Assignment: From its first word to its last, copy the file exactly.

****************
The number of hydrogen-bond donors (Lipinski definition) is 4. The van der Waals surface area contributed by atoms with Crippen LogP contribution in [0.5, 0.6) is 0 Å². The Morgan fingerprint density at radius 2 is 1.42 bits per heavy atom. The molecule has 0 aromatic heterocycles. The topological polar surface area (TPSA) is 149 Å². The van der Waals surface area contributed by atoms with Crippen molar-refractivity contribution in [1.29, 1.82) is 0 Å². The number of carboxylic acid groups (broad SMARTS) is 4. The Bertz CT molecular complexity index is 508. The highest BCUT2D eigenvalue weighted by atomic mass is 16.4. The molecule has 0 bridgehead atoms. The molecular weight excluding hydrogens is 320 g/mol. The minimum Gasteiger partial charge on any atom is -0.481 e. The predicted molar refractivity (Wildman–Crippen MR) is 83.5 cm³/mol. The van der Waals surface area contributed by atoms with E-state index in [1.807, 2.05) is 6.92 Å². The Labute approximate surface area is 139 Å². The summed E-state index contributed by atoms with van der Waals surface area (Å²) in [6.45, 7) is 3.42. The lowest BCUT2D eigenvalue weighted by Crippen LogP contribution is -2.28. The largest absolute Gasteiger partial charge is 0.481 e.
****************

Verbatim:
The number of hydrogen-bond donors (Lipinski definition) is 4. The van der Waals surface area contributed by atoms with Crippen LogP contribution in [0.5, 0.6) is 0 Å². The Morgan fingerprint density at radius 2 is 1.42 bits per heavy atom. The molecule has 0 aromatic heterocycles. The topological polar surface area (TPSA) is 149 Å². The van der Waals surface area contributed by atoms with Crippen molar-refractivity contribution in [1.29, 1.82) is 0 Å². The number of carboxylic acid groups (broad SMARTS) is 4. The Bertz CT molecular complexity index is 508. The highest BCUT2D eigenvalue weighted by atomic mass is 16.4. The molecule has 0 bridgehead atoms. The molecular weight excluding hydrogens is 320 g/mol. The minimum Gasteiger partial charge on any atom is -0.481 e. The predicted molar refractivity (Wildman–Crippen MR) is 83.5 cm³/mol. The van der Waals surface area contributed by atoms with E-state index in [1.807, 2.05) is 6.92 Å². The Labute approximate surface area is 139 Å². The summed E-state index contributed by atoms with van der Waals surface area (Å²) in [6.45, 7) is 3.42. The lowest BCUT2D eigenvalue weighted by Crippen LogP contribution is -2.28. The largest absolute Gasteiger partial charge is 0.481 e.